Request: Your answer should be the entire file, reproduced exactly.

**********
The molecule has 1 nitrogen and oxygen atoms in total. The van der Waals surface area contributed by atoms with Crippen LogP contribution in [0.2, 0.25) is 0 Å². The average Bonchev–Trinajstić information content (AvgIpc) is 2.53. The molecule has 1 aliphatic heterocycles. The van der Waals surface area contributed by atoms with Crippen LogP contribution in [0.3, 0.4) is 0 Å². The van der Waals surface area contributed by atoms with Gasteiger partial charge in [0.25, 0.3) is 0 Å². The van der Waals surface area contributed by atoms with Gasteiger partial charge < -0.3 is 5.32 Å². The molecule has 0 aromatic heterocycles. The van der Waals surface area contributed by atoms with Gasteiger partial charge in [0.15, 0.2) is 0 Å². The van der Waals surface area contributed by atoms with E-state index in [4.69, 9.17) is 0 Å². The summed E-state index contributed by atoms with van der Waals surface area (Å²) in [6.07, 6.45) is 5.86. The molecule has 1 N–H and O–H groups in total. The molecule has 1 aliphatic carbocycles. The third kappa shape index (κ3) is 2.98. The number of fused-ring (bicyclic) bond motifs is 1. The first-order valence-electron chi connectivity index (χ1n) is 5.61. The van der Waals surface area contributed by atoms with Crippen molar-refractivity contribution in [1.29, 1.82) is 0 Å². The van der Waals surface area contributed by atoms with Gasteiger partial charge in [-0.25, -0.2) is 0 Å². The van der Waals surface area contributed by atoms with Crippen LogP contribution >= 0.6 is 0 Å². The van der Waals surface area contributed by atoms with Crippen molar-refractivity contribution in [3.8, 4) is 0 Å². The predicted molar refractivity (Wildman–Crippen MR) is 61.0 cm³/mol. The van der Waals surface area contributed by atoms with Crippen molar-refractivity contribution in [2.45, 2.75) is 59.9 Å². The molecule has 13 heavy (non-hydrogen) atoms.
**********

The molecule has 1 nitrogen and oxygen atoms in total. The van der Waals surface area contributed by atoms with Crippen LogP contribution in [0.2, 0.25) is 0 Å². The average Bonchev–Trinajstić information content (AvgIpc) is 2.53. The molecule has 1 aliphatic heterocycles. The van der Waals surface area contributed by atoms with Crippen LogP contribution in [0.3, 0.4) is 0 Å². The van der Waals surface area contributed by atoms with Gasteiger partial charge in [0.25, 0.3) is 0 Å². The van der Waals surface area contributed by atoms with Gasteiger partial charge < -0.3 is 5.32 Å². The molecule has 0 aromatic heterocycles. The van der Waals surface area contributed by atoms with Gasteiger partial charge in [0.15, 0.2) is 0 Å². The van der Waals surface area contributed by atoms with E-state index in [4.69, 9.17) is 0 Å². The summed E-state index contributed by atoms with van der Waals surface area (Å²) in [6.07, 6.45) is 5.86. The molecule has 1 N–H and O–H groups in total. The molecule has 1 aliphatic carbocycles. The third kappa shape index (κ3) is 2.98. The number of fused-ring (bicyclic) bond motifs is 1. The first-order valence-electron chi connectivity index (χ1n) is 5.61. The van der Waals surface area contributed by atoms with Crippen molar-refractivity contribution in [1.29, 1.82) is 0 Å². The van der Waals surface area contributed by atoms with Gasteiger partial charge in [-0.25, -0.2) is 0 Å². The van der Waals surface area contributed by atoms with Crippen LogP contribution >= 0.6 is 0 Å². The van der Waals surface area contributed by atoms with Crippen molar-refractivity contribution in [3.8, 4) is 0 Å². The predicted molar refractivity (Wildman–Crippen MR) is 61.0 cm³/mol. The van der Waals surface area contributed by atoms with Crippen molar-refractivity contribution in [2.45, 2.75) is 59.9 Å². The molecule has 13 heavy (non-hydrogen) atoms.